“The priest’s blessing, ‘And the mercy of our great God and Savior Jesus Christ be with you all’ signifies the end of the Eucharistic Prayer.” Following the deacon’s litany with its prayers for the Church universal, the liturgy pauses for the sermon. (I’m told that the sermon is placed here, because by this time, most of the faithful will have arrived in church for Communion.) Following the sermon, the congregation joins in the singing of the Lord’s Prayer “Hayr Mer”. “No gesture or ritual more clearly demonstrates our redeemed dignity than when the faithful stand boldly before almighty God and are privileged to call him ‘Our Father.’”

“Those who wish to receive holy communion normally prepare themselves by prayer and by fasting from all food and drink on the morning before receiving the sacrament.” A penitential rite preceeds communion, while the sanctuary curtain is drawn and the sacrament prepared for distribution. The faithful come forward to receive communion, the women taking veils available for them at the entrance to the chancel (lower sanctuary) area. At the Cathedral there are three communion stations. The priests knelling on the raised sanctuary floor, are assited by deacons or acolytes.

“When all have received communion the curtain closes while the priest cleans the chalice and the altar servers return all the liturgical vessels to their place. During this time the choir and people sing two hymns of thanksgiving for the grace of having been fed at the Lord’s ‘table of immortality.’”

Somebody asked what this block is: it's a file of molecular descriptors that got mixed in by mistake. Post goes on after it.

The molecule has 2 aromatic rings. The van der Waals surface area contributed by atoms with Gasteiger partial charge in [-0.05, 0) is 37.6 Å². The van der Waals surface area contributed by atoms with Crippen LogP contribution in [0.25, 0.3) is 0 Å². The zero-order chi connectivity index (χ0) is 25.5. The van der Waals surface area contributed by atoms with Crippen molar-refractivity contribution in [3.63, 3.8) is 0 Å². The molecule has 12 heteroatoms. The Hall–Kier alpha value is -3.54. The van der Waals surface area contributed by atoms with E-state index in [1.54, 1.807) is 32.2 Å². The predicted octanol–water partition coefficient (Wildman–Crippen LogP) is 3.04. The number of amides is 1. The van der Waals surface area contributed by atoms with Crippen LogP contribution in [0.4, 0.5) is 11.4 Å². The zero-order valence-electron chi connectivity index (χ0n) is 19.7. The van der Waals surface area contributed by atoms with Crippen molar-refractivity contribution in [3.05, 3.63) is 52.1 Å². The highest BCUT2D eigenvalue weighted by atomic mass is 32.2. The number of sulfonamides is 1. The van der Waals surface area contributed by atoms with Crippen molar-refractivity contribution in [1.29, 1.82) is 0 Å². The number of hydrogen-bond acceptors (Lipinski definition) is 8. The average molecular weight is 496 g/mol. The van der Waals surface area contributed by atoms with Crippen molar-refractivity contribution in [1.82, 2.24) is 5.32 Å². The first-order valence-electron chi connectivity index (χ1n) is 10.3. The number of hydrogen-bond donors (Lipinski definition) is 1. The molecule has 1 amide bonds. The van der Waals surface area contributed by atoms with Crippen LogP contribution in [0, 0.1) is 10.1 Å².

“It is a venerable tradition in the Armenian Church for families to request prayers on the anniversary of the death of their loved ones. The celebrant reads the names of the deceased during the a brief requiem that takes place immediately following the Divine Liturgy.”

Yesterday was the feast of St. Sarkis, and there are more a few men named Sarkis on the list of the deceased — name days are important to Armenians. There are two men named Sarkis of particular importance whose names are read today, one the benefactor who paid for the construction of the Cathedral, and did so annonymously. It was only an accidently discovery of blue prints and plans after his death, that the benefactor was identified. The other Sarkis funded the building of the official residence of the Catholicos, 30 years later.

“Essentially, this prayer for the dead is that they rest in peace, that the Lord forgive them all of their sins and find them worthy of eternal life in the Father’s kingdom when Christ comes again. Praying for the dead is a proclamation of our faith in Christ’s second coming, and our hope in the resurrection of the dead. When the Armenian Church prays regularly for the dead we are reminded that this life is transient, and we are filled with hope because we believe that death is transient as well.”

“After the final blessing, the people come forward and kiss the Gospel book, saying, ‘May the Lord remember all your sacrifices.’ The priest responds, ‘May God grant to you according to your heart.’” And so concludes a remarkable and glorious celebration of God’s powerful love breaking through into our lives with majesty and grace.

Thank you Deacon Christopher for so many wonderful photos!